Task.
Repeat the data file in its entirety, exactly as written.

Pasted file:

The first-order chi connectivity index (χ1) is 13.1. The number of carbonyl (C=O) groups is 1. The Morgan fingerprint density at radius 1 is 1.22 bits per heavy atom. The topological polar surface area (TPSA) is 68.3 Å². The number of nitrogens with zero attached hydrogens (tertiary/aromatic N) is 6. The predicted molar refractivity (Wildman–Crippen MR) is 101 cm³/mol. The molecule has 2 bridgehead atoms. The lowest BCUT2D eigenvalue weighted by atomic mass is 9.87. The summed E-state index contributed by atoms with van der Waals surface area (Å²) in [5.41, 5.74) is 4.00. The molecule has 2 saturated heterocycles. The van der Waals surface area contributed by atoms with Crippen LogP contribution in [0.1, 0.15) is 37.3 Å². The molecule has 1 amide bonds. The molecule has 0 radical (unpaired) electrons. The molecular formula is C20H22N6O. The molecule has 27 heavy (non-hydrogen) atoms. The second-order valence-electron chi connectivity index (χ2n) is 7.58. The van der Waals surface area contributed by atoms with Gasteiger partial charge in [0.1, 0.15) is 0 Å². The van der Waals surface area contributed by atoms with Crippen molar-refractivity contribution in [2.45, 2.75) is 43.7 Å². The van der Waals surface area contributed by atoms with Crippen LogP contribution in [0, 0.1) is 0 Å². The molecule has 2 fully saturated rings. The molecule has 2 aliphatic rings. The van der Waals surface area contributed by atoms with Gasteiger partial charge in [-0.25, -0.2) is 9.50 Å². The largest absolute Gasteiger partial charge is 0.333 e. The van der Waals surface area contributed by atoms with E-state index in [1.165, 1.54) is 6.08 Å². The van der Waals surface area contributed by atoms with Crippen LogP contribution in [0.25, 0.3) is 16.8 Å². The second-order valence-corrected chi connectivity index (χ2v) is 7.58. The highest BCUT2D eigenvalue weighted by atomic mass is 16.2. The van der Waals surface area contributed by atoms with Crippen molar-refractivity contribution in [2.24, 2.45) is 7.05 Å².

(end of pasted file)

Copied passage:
The first-order chi connectivity index (χ1) is 13.1. The number of carbonyl (C=O) groups is 1. The Morgan fingerprint density at radius 1 is 1.22 bits per heavy atom. The topological polar surface area (TPSA) is 68.3 Å². The number of nitrogens with zero attached hydrogens (tertiary/aromatic N) is 6. The predicted molar refractivity (Wildman–Crippen MR) is 101 cm³/mol. The molecule has 2 bridgehead atoms. The lowest BCUT2D eigenvalue weighted by atomic mass is 9.87. The summed E-state index contributed by atoms with van der Waals surface area (Å²) in [5.41, 5.74) is 4.00. The molecule has 2 saturated heterocycles. The van der Waals surface area contributed by atoms with Crippen LogP contribution in [0.1, 0.15) is 37.3 Å². The molecule has 1 amide bonds. The molecule has 0 radical (unpaired) electrons. The molecular formula is C20H22N6O. The molecule has 27 heavy (non-hydrogen) atoms. The second-order valence-electron chi connectivity index (χ2n) is 7.58. The van der Waals surface area contributed by atoms with Gasteiger partial charge in [0.1, 0.15) is 0 Å². The van der Waals surface area contributed by atoms with Crippen molar-refractivity contribution in [2.45, 2.75) is 43.7 Å². The van der Waals surface area contributed by atoms with Crippen LogP contribution in [0, 0.1) is 0 Å². The molecule has 2 fully saturated rings. The molecule has 2 aliphatic rings. The van der Waals surface area contributed by atoms with Gasteiger partial charge in [-0.25, -0.2) is 9.50 Å². The largest absolute Gasteiger partial charge is 0.333 e. The van der Waals surface area contributed by atoms with E-state index in [1.165, 1.54) is 6.08 Å². The van der Waals surface area contributed by atoms with Crippen LogP contribution in [0.25, 0.3) is 16.8 Å². The second-order valence-corrected chi connectivity index (χ2v) is 7.58. The highest BCUT2D eigenvalue weighted by atomic mass is 16.2. The van der Waals surface area contributed by atoms with Crippen molar-refractivity contribution in [2.24, 2.45) is 7.05 Å².